Perplexingly, the worst examples of these crimes seem to occur in countries where there is very strict gun control: Dunblane, Scotland, Port Arthur, Tasmania, Erfurt, Germany, Montreal, Quebec. Certainly the ease of gun purchase may make the incidents more common, but they seem to be rare everywhere.

    The common thread of depression, social isolation, combined with paranoia, anger and usually a triggering event of significant loss–money, self esteem, job–appears to exist in nearly every instance. Thought disorder, as in paranoia and grandiosity with an idea of an external locus of control and perceived malevolence is almost always present. The firearm provides the means of amplification of displaced rage against those the perpetrator believes have forced him to suicide.

  12. ED PharmD says:

    OldFart, with respect to the second amendment, I think we can agree on at least two things. First, the second amendment prohibits a gun ban. Second, the second amendment does not guarantee an individual right to own nuclear weapons. Between these two extremes is gun control. We can argue about the proper amount of gun control, but we must agree the right to gun/weapon ownership is not absolute. For example, I think that all gun sales should involve a federal background check. It would not have prevented the VT incident, but it would make it more difficult for the bad guys to get guns.

  13. Ed, there is a federal background check for any gun purchase. (The checks for nukes seem to be more arbitrary given the countries that have or want them).

  14. ED PharmD says:

    For used guns? Private individual sellers?

  15. While “nuclear weapons” is an example, ED PharmD, of reductio ad absurdum please note that there are entitites who apparently have had some success in bringing weaponsized nuclear into the U.S. and who are planning to do exactly what the shooter did regardless of laws or controls. It seems the same is true of biological and chemical weapons which have already been used on the American public. No doubt you are aware that it is absolutely forbidden to steal an airliner and fly it in to a skyscraper. So regulatory measures do not actually make it difficult for “bad guys.” It only makes a few people feel secure at the expense of those who respect laws; the “good guys.”

  16. Ed PharmD says:

    So…are you advocating that all laws be repealed (ie, anarchy) since laws don’t stop bad guys and only reduce the freedom of good guys?

  17. Think how New York and Washington DC became the gun-free garden spots that they are today: liberally applied doses of gun control! Perhaps Virgina would like to draw a lesson from experience of those happy cities and repeat their formula.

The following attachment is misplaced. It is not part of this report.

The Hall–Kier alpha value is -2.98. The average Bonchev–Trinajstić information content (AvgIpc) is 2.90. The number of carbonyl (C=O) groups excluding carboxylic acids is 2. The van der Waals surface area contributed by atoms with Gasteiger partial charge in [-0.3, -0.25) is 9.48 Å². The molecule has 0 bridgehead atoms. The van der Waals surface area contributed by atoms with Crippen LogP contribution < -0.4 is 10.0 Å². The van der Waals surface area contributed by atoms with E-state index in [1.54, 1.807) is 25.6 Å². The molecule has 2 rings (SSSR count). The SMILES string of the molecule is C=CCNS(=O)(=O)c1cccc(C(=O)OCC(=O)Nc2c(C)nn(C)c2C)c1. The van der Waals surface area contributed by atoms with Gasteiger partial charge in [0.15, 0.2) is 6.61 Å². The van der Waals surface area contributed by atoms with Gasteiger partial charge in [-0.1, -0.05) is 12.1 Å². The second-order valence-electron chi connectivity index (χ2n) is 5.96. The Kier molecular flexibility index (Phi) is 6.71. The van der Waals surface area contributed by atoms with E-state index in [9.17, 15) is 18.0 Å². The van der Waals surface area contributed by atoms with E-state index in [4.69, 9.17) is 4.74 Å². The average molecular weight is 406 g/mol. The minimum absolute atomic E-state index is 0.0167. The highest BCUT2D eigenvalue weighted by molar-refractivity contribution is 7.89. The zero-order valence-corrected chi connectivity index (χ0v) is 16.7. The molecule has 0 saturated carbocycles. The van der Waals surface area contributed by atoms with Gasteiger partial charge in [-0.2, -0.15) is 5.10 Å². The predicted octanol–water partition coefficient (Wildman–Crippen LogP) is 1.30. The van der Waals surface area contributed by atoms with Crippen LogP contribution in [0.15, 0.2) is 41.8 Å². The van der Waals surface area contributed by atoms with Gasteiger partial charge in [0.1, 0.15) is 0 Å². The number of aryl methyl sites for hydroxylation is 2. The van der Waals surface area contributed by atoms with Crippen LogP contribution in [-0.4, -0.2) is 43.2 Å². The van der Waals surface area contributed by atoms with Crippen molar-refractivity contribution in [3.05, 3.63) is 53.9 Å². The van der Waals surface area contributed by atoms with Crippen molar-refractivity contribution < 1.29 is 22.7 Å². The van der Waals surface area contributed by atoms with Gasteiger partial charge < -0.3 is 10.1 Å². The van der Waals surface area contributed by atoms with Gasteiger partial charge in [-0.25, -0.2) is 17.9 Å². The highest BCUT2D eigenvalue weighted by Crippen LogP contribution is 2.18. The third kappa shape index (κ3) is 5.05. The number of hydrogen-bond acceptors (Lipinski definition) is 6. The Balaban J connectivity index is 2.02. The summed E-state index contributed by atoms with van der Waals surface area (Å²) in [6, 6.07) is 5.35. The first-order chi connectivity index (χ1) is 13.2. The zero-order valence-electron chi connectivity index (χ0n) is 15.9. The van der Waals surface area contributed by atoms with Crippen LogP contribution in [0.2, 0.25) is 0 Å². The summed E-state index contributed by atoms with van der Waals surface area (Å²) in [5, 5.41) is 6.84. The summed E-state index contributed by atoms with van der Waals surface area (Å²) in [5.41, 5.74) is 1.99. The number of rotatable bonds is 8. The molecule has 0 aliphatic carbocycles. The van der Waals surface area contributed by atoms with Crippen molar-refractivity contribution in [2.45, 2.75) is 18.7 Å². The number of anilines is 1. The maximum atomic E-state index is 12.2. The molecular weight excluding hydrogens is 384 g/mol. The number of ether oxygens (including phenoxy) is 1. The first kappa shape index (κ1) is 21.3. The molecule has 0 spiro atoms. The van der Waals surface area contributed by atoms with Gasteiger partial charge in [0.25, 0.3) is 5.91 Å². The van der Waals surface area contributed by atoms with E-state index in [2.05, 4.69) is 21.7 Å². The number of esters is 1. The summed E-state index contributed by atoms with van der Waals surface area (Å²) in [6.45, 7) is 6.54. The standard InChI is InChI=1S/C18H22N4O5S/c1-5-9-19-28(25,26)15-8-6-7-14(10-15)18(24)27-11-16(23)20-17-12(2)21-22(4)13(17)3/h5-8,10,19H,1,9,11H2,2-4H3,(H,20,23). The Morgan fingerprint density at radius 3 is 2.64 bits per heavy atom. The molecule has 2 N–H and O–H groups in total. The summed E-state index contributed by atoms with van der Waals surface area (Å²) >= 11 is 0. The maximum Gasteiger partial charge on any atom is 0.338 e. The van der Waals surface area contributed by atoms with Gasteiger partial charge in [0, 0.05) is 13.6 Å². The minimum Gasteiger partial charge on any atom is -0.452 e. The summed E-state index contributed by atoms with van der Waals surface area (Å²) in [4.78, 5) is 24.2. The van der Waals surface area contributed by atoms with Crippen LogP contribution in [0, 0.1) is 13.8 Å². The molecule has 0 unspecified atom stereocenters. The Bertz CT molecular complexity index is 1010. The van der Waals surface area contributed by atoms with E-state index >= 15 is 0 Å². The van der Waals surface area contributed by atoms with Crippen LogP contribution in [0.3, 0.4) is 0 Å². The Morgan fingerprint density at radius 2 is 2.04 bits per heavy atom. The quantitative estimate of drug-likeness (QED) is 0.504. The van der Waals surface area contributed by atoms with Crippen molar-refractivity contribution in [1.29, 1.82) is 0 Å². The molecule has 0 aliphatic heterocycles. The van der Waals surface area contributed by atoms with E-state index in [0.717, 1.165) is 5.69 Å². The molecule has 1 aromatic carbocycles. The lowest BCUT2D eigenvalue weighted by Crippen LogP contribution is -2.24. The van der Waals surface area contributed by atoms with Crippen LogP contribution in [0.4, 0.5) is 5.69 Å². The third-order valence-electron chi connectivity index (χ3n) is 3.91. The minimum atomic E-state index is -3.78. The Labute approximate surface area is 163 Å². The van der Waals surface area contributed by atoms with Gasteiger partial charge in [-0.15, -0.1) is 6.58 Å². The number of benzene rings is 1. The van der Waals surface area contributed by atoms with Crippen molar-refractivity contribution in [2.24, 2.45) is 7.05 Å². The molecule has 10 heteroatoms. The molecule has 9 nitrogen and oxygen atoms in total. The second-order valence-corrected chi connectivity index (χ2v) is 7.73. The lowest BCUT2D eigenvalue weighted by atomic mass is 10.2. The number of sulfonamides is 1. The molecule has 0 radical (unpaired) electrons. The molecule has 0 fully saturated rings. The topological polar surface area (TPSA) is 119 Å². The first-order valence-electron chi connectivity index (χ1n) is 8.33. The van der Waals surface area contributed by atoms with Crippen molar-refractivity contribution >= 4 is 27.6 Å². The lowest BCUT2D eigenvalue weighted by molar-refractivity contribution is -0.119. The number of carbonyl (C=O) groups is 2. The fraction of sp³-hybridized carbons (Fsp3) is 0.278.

18. Ed PharmD perhaps you are a academic? Your swings from one extreme to another are remarkable. We have LAWS in existence which prohibit murder (regardless of instrumentality). We have laws that prohibit premeditation, planning, or acting to commit murder. The VT shooter ignored ALL of the laws 32 times within 5 minutes. [get this: laws did not change his behavior] The entire U.S. Code (and Virginia statutes) did not affect him.

    OK, try this: pharmD .. why do pharmacists neglect to count pills when there are laws requiring it (and it is life threatening)? They just dump a bottle of something into a container and assume it is 30, but do not actually count. How many more laws would be needed to get ALL pharmacists to count always? See the problem? MORE laws and more Phd’s do not a better pharmacist make? Most of them do not count? If pharmacists don’t count then what else do they FAIL to do in violation of existing laws? See the problem? More laws do not RESOLVE the behavior. More laws only complicate. More laws (or more Phd’s) are not a solution to the counting problem. So how many people are killed by their pharmacists (32? 320? 3200?) — and how could we collectively change the behavior with laws or Consitutional ammendments?

  19. Ed PharmD says:

    Where did I swing from one extreme to another?

  20. Hello – I went to VT as an undergrad. Words cannot describe the sadness I feel when I see the beautiful campus where I had some of the best times of my life reduced to a murdering ground.

    Personally, I’m not sure that more gun laws will change anything. Apparently laws exist that in theory prevent at-risk mental health patients from purchasing handguns, but for who-knows-what reason, that didn’t help. I sure hope that gun owner sleeps fine at night knowing he made some money selling the Glock and the hollow points for $571.